New York City's own Whale Research and Advocacy Organization
Links to our Facebook page and whale interest in the news!!
Individual identification of humpback whales by fluke photographs
As Research Associates at the Staten Island Zoological Society
Paul L. Sieswerda, founder
Paul Sieswerda spent a 40 year career as Curator at both the New England and New York Aquariums. He rescued stranded animals along the New England coast while at the Aquarium in Boston (he and his wife, Candi, raised a baby seal in their home), and worked to rehabilitate stranded animals in NY, Now he is tracking seals, dolphins, and whales in the waters of New York. He is Lead Naturalist aboard the American Princess where he heads a Citizen Science project, Gotham Whale, to track marine mammals close to New York City.
The Whale Watcher and Rockaway Ferry boat serves as the platform for Gotham Whale's research. During the summer, whale adventure trips are scheduled Wednesdays, Thursdays, and Fridays. The boat leaves Riis Pier at noon and returns by 4 P.M. SIGN UP TODAY.
Follow their Facebook page to see latest updates and contributions from Citizen Science participants.
See our listing with Responsible Traveler, an international site that recommends wildlife friendly and responsible Eco-tours, worldwide.
Seal Watching trips will begin in January.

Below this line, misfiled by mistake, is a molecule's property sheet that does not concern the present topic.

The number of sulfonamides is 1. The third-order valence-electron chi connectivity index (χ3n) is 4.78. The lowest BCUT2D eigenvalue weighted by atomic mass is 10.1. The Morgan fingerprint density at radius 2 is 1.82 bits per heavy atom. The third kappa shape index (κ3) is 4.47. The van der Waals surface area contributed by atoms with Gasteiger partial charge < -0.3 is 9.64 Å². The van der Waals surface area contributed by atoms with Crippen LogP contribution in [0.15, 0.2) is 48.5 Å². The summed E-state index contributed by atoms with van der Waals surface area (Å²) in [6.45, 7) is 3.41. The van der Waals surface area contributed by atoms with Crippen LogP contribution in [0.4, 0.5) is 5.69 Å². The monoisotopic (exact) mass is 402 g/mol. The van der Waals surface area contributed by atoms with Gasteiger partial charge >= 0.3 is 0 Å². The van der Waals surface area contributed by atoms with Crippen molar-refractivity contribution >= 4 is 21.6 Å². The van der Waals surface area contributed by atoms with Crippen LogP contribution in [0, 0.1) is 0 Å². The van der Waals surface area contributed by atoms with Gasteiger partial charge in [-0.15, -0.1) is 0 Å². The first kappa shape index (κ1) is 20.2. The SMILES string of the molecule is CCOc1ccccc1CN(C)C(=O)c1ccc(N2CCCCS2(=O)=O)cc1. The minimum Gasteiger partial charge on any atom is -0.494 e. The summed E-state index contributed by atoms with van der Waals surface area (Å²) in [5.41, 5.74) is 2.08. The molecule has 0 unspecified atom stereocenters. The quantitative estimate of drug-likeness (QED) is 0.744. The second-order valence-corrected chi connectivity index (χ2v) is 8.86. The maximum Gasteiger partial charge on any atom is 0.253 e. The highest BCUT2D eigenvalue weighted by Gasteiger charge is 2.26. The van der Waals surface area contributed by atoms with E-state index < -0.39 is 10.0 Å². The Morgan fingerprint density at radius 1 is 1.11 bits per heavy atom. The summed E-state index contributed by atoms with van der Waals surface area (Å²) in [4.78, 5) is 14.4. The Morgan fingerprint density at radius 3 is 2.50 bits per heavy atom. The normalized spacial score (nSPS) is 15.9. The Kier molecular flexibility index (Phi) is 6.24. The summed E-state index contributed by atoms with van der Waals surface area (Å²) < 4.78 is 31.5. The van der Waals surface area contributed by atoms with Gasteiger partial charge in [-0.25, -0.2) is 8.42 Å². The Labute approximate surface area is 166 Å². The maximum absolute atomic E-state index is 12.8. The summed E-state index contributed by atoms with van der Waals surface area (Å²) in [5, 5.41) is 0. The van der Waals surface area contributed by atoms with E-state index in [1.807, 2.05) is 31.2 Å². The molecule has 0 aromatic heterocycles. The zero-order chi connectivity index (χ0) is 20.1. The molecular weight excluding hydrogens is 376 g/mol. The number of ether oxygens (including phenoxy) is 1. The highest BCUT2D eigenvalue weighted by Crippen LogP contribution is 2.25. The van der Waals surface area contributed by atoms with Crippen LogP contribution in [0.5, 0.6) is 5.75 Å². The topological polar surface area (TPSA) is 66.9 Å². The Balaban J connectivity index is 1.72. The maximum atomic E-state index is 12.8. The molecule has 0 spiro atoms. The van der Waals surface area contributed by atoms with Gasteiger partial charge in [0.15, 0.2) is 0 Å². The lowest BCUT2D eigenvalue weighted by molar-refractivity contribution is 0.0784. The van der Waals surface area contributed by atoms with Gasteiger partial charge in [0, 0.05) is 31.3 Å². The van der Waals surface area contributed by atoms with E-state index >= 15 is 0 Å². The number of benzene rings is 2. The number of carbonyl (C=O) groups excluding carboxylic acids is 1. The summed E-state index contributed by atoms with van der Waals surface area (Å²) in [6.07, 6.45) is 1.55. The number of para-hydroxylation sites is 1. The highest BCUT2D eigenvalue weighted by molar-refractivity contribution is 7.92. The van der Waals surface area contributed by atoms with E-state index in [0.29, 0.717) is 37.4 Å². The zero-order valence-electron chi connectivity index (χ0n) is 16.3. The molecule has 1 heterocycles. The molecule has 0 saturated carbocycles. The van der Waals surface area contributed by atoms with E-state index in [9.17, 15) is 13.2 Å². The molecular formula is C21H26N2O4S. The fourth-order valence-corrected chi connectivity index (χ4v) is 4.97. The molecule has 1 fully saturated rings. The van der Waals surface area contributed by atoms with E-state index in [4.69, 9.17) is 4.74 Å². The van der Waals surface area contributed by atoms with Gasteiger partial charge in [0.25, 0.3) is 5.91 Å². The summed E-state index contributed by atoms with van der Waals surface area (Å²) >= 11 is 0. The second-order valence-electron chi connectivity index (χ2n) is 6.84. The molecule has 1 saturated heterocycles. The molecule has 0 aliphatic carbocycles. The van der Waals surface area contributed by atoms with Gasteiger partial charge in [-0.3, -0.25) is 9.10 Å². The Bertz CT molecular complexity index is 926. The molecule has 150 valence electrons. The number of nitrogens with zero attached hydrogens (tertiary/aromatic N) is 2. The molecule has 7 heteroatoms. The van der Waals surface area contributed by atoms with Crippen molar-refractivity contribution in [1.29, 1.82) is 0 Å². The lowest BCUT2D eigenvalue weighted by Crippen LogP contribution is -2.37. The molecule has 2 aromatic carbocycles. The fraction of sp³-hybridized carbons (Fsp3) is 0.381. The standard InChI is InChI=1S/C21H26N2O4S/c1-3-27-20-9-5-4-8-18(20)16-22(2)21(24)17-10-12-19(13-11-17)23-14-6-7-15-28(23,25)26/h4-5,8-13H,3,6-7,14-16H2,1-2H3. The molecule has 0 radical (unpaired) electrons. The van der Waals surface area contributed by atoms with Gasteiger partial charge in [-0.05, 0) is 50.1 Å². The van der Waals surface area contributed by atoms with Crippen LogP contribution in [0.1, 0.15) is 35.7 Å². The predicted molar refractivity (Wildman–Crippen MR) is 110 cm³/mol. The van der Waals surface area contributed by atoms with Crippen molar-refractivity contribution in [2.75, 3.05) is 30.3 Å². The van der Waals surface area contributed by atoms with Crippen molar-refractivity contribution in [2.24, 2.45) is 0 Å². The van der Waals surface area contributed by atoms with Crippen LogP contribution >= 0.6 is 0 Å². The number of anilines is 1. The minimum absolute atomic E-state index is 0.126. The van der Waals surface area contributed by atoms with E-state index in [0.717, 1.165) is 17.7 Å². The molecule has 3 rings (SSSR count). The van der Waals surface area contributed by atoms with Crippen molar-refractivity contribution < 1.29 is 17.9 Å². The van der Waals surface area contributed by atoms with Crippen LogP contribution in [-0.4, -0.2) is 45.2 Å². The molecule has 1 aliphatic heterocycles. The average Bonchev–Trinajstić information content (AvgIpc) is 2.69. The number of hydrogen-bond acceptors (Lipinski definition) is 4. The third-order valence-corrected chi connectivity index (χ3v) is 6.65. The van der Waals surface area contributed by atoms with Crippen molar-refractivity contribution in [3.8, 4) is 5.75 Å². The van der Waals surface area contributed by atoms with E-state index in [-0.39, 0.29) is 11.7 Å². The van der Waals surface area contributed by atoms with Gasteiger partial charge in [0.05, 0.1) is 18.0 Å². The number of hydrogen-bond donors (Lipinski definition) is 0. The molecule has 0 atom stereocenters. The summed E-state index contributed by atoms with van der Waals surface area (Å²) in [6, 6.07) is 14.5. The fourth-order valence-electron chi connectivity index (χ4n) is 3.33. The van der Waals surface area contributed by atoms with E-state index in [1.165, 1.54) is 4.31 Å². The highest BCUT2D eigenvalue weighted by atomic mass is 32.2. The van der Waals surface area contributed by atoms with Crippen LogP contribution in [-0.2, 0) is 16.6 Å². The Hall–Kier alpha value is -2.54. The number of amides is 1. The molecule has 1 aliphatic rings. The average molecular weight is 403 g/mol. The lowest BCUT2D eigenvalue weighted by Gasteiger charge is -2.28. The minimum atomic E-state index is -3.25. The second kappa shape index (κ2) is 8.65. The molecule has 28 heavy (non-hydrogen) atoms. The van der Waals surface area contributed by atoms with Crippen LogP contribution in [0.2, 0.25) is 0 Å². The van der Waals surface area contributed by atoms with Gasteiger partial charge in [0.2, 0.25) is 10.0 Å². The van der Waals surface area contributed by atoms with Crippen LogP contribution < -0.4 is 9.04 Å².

Stay tuned for our schedule.
A young humpback whale dives "within cell phone range" and with the skyline of Manhattan in the background. How cool is that? Humpbacks are in the hood!!
Gotham Whale enlists citizens to share images they have taken while whale watching aboard the C/V American Princess. These images document behaviors and markings that our researchers record in our database.
For instance, see the exceptional photograph of the lunge feeding of a humpback in the slide show above taken by Philip Ng, Knightmare Photography. This photo not only is a dramatic image of the whale behavior known as lunge feeding, but it clearly shows the fish on which the humpback is feeding. The image is so clear that the species of fish, Brevoortia tyrannus, or Atlantic Menhaden, can be identified. The size of these fish being consumed dispels the common notion that baleen whales only eat tiny fish and krill.